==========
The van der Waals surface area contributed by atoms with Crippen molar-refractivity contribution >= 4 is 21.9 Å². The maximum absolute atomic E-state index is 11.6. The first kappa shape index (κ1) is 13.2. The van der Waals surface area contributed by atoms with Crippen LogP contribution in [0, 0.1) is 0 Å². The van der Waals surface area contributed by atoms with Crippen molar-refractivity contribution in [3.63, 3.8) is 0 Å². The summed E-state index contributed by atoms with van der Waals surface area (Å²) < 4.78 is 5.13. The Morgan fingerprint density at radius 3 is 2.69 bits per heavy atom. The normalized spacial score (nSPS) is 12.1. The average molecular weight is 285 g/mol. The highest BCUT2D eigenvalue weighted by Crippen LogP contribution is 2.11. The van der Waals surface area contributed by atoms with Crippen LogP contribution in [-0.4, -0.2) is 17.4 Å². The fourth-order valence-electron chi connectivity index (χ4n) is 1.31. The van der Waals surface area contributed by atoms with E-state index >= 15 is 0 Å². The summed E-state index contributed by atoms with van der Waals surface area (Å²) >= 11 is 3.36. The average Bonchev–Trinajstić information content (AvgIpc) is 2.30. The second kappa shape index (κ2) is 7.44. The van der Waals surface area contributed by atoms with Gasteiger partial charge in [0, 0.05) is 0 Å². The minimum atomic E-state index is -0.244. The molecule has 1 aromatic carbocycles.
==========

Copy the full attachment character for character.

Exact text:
The van der Waals surface area contributed by atoms with Crippen molar-refractivity contribution >= 4 is 21.9 Å². The maximum absolute atomic E-state index is 11.6. The first kappa shape index (κ1) is 13.2. The van der Waals surface area contributed by atoms with Crippen LogP contribution in [0, 0.1) is 0 Å². The van der Waals surface area contributed by atoms with Crippen molar-refractivity contribution in [3.63, 3.8) is 0 Å². The summed E-state index contributed by atoms with van der Waals surface area (Å²) < 4.78 is 5.13. The Morgan fingerprint density at radius 3 is 2.69 bits per heavy atom. The normalized spacial score (nSPS) is 12.1. The average molecular weight is 285 g/mol. The highest BCUT2D eigenvalue weighted by Crippen LogP contribution is 2.11. The van der Waals surface area contributed by atoms with Crippen LogP contribution in [-0.4, -0.2) is 17.4 Å². The fourth-order valence-electron chi connectivity index (χ4n) is 1.31. The van der Waals surface area contributed by atoms with E-state index >= 15 is 0 Å². The summed E-state index contributed by atoms with van der Waals surface area (Å²) >= 11 is 3.36. The average Bonchev–Trinajstić information content (AvgIpc) is 2.30. The second kappa shape index (κ2) is 7.44. The van der Waals surface area contributed by atoms with Gasteiger partial charge in [0, 0.05) is 0 Å². The minimum atomic E-state index is -0.244. The molecule has 1 aromatic carbocycles.